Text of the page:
Tuesday, July 7, 2009

My Five Cents: The Michael Jackson Memorial...

Sadly most of my thoughts while watching the memorial for Michael Jackson live on MTV (couldn't even watch it in HD because those a-holes at ABC News NY decided it would be smart to offer commentary over the performances) had to do with the spectacle that surrounded such a troubled artist. Jackson was as flamboyant in life as he was controversial, but it seems like his family (namely his brother Jermaine) could not be content until such behavior was shrouded by the ostentatiousness of his death. I was an MJ fan, too (see embarrassing photo below where I tried my six or seven year old best to imitate him in a mini apartment concert), but I do not think his passing-- as untimely as it may have been-- warranted a four million dollar funeral that the taxpayers of Los Angeles will be responsible for, while the city accrues other debts and has to cut school and police force funding. I also found it quite unnecessary (and creepy) to wheel in a gold plated coffin, even if it was empty and simply symbolic).

I was more thrilled than most to hear Mariah sing "I'll Be There" for Michael, perhaps one last time. And I was even more thrilled to see Trey Lorenz shine along stage with her, though it was unfortunate that it took such a tragedy to give him his due moment in the spotlight. It was refreshing to hear the usually flawless performer crack as she teared up remembering not the legend but the man, and it was even more refreshing that she did not choose to sing one of her own ("Bye Bye"-- because as fitting as that song might have been, it would have come across as shameless promotion, much like how "Never Too Far" would have in the 9/11 aftermath. Man, that woman has awful release date timing!).


It was touching to hear memories of Jackson from those who worked with him before (like Smokey Robinson and Magic Johnson), but I couldn't help but wonder where his so-called closest friends were. Macauley Culkin, Lisa Marie Presley, and Elizabeth Taylor were nowhere to be found. Instead, I had to suffer through an increasingly self-indulgent monologue from Brooke Shields, in which she basically outed Jackson as being the perfect gay best friend. I would have preferred to hear Janet speak over Jermaine (or Jermaine's singing!), but I understand she was a bit too sedated for words. Still, I can't help but think that whatever she'd say, slurred or not, would have been more eloquent or profound than the secret family revelations her brother Marlon decided to spill at the most inopportune of times. Those other Jacksons are still fame hungry, but it's just not right to use the death of one for the others to profit.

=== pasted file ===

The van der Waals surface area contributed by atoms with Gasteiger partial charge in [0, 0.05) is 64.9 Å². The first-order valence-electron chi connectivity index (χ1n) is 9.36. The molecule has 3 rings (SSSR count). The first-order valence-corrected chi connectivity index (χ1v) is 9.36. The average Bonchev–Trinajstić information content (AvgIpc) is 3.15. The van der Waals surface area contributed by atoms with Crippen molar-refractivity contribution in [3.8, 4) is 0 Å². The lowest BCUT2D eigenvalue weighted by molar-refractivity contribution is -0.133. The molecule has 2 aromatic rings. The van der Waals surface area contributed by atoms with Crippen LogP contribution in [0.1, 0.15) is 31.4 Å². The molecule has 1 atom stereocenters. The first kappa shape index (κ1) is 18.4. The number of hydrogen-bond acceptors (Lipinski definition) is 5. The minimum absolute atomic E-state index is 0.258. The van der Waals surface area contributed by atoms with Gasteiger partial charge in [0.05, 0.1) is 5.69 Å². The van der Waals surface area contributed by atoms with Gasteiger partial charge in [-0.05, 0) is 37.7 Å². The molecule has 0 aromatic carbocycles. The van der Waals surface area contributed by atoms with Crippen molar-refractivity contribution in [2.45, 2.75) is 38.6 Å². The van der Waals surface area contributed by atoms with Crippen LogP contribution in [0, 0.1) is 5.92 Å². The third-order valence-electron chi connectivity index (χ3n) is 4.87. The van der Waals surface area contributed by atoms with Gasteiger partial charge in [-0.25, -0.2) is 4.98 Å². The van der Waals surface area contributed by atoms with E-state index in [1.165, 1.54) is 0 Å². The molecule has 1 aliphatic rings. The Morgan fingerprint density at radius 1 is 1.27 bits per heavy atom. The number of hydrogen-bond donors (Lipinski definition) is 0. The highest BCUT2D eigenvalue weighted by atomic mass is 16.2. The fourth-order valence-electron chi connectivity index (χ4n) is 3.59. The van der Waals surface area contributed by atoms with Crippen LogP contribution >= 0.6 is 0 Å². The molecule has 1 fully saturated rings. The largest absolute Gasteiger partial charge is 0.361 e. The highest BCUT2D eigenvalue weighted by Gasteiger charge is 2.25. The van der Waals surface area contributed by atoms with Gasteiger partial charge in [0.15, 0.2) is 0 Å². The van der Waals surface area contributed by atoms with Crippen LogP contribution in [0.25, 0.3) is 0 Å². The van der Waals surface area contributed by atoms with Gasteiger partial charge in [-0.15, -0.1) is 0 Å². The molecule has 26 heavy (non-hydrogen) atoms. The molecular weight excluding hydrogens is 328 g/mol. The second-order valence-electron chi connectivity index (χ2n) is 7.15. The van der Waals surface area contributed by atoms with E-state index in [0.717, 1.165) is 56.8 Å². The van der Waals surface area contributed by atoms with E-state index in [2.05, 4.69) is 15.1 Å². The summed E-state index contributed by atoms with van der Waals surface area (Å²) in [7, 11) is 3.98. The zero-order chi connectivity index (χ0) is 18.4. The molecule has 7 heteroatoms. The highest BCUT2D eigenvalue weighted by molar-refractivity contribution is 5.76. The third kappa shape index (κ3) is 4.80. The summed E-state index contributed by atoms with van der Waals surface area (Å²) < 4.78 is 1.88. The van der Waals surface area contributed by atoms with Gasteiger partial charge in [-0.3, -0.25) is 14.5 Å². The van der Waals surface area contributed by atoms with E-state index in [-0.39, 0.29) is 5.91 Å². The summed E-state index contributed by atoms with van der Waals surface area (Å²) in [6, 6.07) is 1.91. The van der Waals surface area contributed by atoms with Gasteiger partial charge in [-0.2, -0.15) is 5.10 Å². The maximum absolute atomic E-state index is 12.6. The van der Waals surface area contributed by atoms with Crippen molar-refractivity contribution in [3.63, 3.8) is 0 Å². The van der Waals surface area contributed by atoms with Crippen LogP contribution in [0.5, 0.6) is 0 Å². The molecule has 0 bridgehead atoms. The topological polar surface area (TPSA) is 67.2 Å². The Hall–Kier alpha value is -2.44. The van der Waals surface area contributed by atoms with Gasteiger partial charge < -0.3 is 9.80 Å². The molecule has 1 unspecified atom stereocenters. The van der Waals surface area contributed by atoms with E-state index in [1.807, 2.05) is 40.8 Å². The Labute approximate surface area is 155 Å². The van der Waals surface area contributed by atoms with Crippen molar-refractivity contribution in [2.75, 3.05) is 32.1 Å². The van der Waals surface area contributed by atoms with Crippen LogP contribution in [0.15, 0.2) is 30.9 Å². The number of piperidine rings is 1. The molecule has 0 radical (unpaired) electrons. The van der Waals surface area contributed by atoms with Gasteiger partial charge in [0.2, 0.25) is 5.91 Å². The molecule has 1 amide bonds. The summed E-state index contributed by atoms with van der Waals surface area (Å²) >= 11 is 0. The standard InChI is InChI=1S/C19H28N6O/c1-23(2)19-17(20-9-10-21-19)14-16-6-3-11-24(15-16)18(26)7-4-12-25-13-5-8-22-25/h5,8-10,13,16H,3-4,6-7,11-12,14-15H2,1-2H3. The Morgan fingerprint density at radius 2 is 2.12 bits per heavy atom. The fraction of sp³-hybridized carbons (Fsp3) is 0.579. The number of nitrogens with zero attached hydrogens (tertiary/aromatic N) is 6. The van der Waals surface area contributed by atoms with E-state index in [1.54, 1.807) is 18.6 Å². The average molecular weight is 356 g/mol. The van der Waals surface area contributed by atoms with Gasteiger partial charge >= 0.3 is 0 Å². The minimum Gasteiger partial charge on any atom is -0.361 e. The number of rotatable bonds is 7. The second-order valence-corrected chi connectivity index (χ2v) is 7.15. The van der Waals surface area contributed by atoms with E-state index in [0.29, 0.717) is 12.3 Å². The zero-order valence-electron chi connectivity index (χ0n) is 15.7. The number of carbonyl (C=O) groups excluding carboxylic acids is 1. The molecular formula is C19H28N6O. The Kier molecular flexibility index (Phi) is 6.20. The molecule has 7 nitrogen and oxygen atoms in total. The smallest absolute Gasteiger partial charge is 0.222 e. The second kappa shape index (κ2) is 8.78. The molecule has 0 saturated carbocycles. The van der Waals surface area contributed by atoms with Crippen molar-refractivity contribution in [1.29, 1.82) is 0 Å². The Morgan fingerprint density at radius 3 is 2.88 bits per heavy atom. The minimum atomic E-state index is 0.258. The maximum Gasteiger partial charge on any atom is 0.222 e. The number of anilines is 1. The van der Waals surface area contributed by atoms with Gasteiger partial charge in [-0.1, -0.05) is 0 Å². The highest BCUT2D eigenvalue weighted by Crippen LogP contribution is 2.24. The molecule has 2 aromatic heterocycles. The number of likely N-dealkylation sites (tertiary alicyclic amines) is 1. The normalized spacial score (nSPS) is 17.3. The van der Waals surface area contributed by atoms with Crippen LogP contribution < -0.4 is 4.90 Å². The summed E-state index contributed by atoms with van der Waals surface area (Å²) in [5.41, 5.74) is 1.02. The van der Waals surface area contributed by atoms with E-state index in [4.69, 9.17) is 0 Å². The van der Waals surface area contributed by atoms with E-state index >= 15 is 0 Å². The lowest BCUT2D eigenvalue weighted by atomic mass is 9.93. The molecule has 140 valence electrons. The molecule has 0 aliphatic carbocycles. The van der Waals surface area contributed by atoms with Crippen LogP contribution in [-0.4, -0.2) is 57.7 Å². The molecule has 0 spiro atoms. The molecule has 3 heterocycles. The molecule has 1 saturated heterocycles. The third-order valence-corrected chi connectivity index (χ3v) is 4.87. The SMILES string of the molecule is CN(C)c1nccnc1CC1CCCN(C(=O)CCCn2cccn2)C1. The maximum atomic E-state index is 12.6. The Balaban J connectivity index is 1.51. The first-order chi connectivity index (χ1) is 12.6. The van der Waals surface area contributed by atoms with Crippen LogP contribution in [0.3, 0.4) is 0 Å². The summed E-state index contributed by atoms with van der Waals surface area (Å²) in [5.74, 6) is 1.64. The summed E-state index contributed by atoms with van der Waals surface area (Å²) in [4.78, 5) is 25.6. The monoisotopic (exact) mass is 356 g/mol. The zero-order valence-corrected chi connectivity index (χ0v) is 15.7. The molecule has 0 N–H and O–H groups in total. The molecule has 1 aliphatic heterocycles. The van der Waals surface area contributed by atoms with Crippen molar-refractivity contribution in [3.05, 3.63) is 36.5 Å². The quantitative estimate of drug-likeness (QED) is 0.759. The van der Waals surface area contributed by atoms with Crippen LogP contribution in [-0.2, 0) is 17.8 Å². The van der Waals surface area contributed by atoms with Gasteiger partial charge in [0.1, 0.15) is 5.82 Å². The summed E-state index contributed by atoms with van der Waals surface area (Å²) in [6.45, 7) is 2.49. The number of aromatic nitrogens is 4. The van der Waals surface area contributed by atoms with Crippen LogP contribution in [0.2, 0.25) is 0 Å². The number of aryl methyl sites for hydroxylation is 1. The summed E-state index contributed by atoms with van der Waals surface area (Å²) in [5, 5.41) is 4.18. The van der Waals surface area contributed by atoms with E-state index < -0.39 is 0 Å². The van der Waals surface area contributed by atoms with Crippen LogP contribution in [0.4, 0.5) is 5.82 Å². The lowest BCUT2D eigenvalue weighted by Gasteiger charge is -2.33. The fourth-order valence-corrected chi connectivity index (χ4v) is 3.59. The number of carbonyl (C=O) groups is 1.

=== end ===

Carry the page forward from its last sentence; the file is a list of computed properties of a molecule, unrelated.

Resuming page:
It was, however, extremely heartwarming to see his children (who look oddly like the offspring of Kelly Ripa and Mark Consuelos, btw! and even if the eldest, Prince Michael, seemed bored and out of place, chewing gum and tossing his hair ala Sebastian from NYC Prep), but I couldn't help but think the family should have adorned the kids in memorial masks or veils one last time and in honor of their father who is probably rolling over in his grave at how much face time they are getting in the press (seriously, did anyone see the cover of the NY Post? I wanted to find a copy already scanned to post the somewhat disturbing image online, but to no avail). Little Paris' speech was the only time I teared up during the two hour miniseries (sure to be available on iTunes and DVD soon; AEG could use a little extra cash, after all!), and I truly wish those kids all of the luck in the world. They are certainly going to need it.

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